Integration Testing from Structured First-Order Specifications via Deduction Modulo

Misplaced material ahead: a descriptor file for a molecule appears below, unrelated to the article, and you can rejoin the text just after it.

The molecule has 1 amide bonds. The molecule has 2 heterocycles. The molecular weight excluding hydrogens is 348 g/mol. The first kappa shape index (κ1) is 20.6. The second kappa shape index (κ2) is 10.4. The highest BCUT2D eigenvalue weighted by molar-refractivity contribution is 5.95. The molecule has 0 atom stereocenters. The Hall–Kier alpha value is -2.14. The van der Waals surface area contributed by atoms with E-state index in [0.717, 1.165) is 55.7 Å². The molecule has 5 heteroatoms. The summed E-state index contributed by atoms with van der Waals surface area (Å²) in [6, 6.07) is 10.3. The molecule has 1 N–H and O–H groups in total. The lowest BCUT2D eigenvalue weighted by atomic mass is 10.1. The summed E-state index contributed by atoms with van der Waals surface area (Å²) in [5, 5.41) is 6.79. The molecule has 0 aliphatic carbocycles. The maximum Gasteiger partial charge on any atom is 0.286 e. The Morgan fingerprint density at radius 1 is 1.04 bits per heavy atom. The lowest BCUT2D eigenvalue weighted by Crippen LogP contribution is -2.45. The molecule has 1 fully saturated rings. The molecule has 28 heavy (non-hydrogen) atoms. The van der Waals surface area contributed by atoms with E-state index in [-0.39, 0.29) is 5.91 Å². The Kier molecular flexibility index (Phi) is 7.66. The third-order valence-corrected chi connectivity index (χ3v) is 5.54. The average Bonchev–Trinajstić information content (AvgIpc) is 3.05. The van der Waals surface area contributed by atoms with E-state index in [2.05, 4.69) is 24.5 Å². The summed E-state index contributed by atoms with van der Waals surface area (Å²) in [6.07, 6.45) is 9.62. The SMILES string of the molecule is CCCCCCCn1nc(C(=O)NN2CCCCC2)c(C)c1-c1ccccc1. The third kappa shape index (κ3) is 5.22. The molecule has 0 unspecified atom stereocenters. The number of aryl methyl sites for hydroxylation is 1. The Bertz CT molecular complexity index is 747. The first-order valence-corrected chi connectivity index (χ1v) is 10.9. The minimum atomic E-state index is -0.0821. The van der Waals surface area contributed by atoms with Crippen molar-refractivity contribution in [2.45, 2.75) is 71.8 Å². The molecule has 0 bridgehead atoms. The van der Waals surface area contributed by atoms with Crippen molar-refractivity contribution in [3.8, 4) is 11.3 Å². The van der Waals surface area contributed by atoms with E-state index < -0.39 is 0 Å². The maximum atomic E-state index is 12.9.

Testing from first-order specifications has mainly been studied for flat specifications, that are specifications of a single software module. However, the specifications of large software systems are generally built out of small specifications of individual modules, by enriching their union. The aim of integration testing is to test the composition of modules assuming that they have previously been verified, i.e. assuming their correctness. One of the main method for the selection of test cases from first-order specifications, called axiom unfolding, is based on a proof search for the different instances of the property to be tested, thus allowing the coverage of this property. The idea here is to use deduction modulo as a proof system for structured first-order specifications in the context of integration testing, so as to take advantage of the knowledge of the correctness of the individual modules. Testing is a very common practice in the software validation process. The principle of testing is to execute the software system on a subset of its possible inputs in order to detect failures. A failure is detected if the system behaves in a non-conformant way with respect to its specification. The testing process is usually decomposed into three phases: the selection of a relevant subset of the set of all the possible inputs of the system, called a test set; the submission of this test set to the system; the decision of the success or the failure of the test set submission, called the oracle problem. We focus here on the selection phase, which is the crucial point for the relevance and the efficiency of the testing process. In the approach called black-box testing, tests are selected from a (formal or informal) specification of the system, without any knowledge about the implementation. Our work follows the framework defined by Gaudel, Bernot and Marre [1], for testing from specifications expressed in a logical formalism. One approach to selection consists first in dividing an exhaustive test set into subsets, and then in choosing one test case in each of these subsets, thus building a finite test set which covers the initial exhaustive test set. One of the most studied selection method for testing from equational (and then first-order) specifications is known as axiom unfolding [1–4]. Its principle is to divide the initial exhaustive test set according to criteria derived from the axioms of the specification, using the well-known and efficient proof techniques associated to first-order logic. Contribution. Test case selection from first-order specifications have mainly been studied for flat specifications (and then flat programs), that are specifications of a single software module. However, for the description of large systems, it is convenient to compose specifications in a modular way [5]. The specification of a large system is generally built from small specifications of individual modules, that are composed by making their union and enriching it with new features in order to get new (larger) specifications, that are themselves composed and so on. The aim of integration testing is to test the composition of modules, assuming that these modules have previously been tested and then are correct. The assumption here is that the system under test is structured according to the structuration of its specification. Here, we propose to use the knowledge of the correctness of individual modules to make the test selection method based on axiom unfolding more efficient. Since the modules are correct (i.e. they have already been sufficiently tested or completely proved), it is reasonable to assume to have an executable and complete specification of these modules, either from which their implementations has been build or which would have been generated from their implementations. Our selection method being defined for first-order specifications, it is important for this executable specification to be written in first-order logic. Of course, in the case where the specification has to be generated from the implementation, the generation may be more or less easy according to the programming language used (imperative or functional), but this is the price to pay to make the selection method efficient by taking advantage of the specification structure. However, we can observe that the obtained specification is most often composed of (conditional) equations that can be oriented from left to right into confluent and terminating (conditional) rewrite rules, and of predicate definition formulas of the form p(t1, . . . , tn)⇔ φ, where φ is a quantifier-free formula, that can be oriented into confluent and terminating rewrite rules on propositions (see Section 2). We will then suppose to have, for each individual module, a confluent and terminating rewrite system that completely specifies its behaviour. To preserve the black-box aspect of the approach (the tester has no knowledge about the implementation of the system and its modules), we suppose that these executable and complete specifications of modules have been written beforehand by the programmer. In order to make our selection method more efficient, we propose to use the deduction modulo proposed by Dowek, Hardin and Kirchner [6] as a proof system for structured specifications. Deduction modulo is a formalism introduced to separate computations from deductions in proofs by reasoning modulo a congruence on propositions, which is defined by a rewrite relation over first-order terms and propositions. The idea behind deduction modulo is to hide the computational part of the proof in the congruence, in order to focus on its deductive part. In the context of integration testing, the same idea can be used to focus the proof on the new features coming from the composition of modules, relying on the correct behaviour of these modules which is embedded in the congruence. It leads to shorter proofs which take advantage of the structuration of specifications, thus making the selection procedure more efficient. Related Work. Testing from structured first-order specifications has already been studied in the framework of institutions. Machado’s works deal with the oracle problem [7], that is, whether a finite and executable procedure can be defined for interpreting the results of tests. When dealing with structured specifications, problems arise in particular with the union of specifications. Since the same sort and operations may be introduced and specified in different modules, the union will be consistent only if the different specifications of the same operations are. Doche and Wiels define an extension of the notion of institution to take test cases into account [8]. They incrementally generate tests from structured specifications, generating tests from small specifications and composing them according to a push-out of specifications. Both of these works aim at building a general test set for the whole structured specification, composing individual test sets obtained for each of its part. The structuration of the specification helps to incrementally build the test set but not to actually test the program in an incremental way. We are here interested in incrementally testing from a structured specification, basing the construction of a test set on the success of the previous ones. Moreover, from the selection point of view, none of the mentioned works propose any particular strategy, but the substitution of axiom variables for some arbitrarily chosen data. Organisation of the Paper. We first recall standard definitions about structuration of specifications (Section 1) and deduction modulo (Section 2). Section 3 introduces the general framework for testing from logical specifications and gives the result of the existence of an exhaustive test set for quantifier-free first-order specifications. We also prove the existence of an exhaustive test set for structured first-order specifications, relying on the correctness of the smaller modules. We restrict to quantifier-free formulas since we showed in [9] that existential formulas are not testable. Testing a formula of the form ∃xφ(x) actually comes down to exhibiting a witness value a such that φ(a) is interpreted as true by the system. Of course, there is no general way to exhibit such a relevant value, but notice that surprisingly, exhibiting such a value would amount to simply prove the system with respect to the initial property. In Section 4, the selection method by means of selection criteria is presented. We develop in Section 5 our test selection method from structured first-order specifications, by unfolding axioms using deduction modulo. We give the algorithm of the procedure and prove the soundness and completeness of the method, i.e. the preservation of exhaustiveness through unfolding. 1 Structured First-Order Specifications A multi-sorted first-order signature Σ = (S, F, P, V ) is composed of a set of sorts S, a set of operations F , a set of predicates P and a set of variables V over these sorts. TΣ(V ) and TΣ are both S-indexed sets of terms with variables in V and ground terms, respectively, freely generated from variables and operations in Σ and preserving arity of operations. A substitution is any mapping σ : V → TΣ(V ) that preserves sorts. Substitutions are naturally extended to terms with variables. Formulas (or propositions) are built as usual in first-order logic from atomic formulas p(t1, . . . , tn), where p is a predicate and t1, . . . , tn are first-order terms, and Boolean connectives. Here, we only consider quantifier-free formulas. As usual, variables of quantifier-free formulas are implicitly universally quantified. A formula over Σ is said ground if it does not contain variables. Let us denote For(Σ) the set of all formulas over the signature Σ. A model of a signature Σ is a first-order structure giving an interpretation to sorts, operations and predicates of Σ. Mod(Σ) is the set of models of Σ. The satisfaction of a quantifier-free formula φ by a given modelM of Σ is inductively defined on the structure of φ as usual and denoted by M |= φ. Given a set of formulas Ψ over Σ and two modelsM andM′ of Σ, we say thatM is Ψ -equivalent toM′, denoted by M≡Ψ M′, if and only if for every formula φ in Ψ ,M |= φ if and only ifM′ |= φ. Given a specification Sp = (Σ,Ax ), a model M of Σ is a model of Sp if M satisfies all the formulas in Ax . Mod(Sp) is the subset of Mod(Σ) whose elements are the models of Sp. A formula φ over Σ is a semantic consequence of Sp, denoted by Sp |= φ, if and only if every model M of Sp satisfies φ. Sp• is the set of all the semantic consequences of Sp. The semantics of a specification Sp = (Σ,Ax ) is given by its signature Sig(Sp) = Σ and its class of models JSpK = Mod(Sp). The specification building operators allow to write basic (flat) specifications, to make the union of two specifications and to enrich specifications with additional sorts, operation and/or predicate and axioms [5]. In general, small specifications are written, for instance specifying basic operations and predicates for a given sort (Booleans, naturals, lists. . . ), then they are composed by the union operator, and finally enriched by new sorts, operations, predicates and axioms involving several of the initial specifications (empty list, list length, list of the divisors of a natural. . . ). The union and enrichment operators are defined as follows.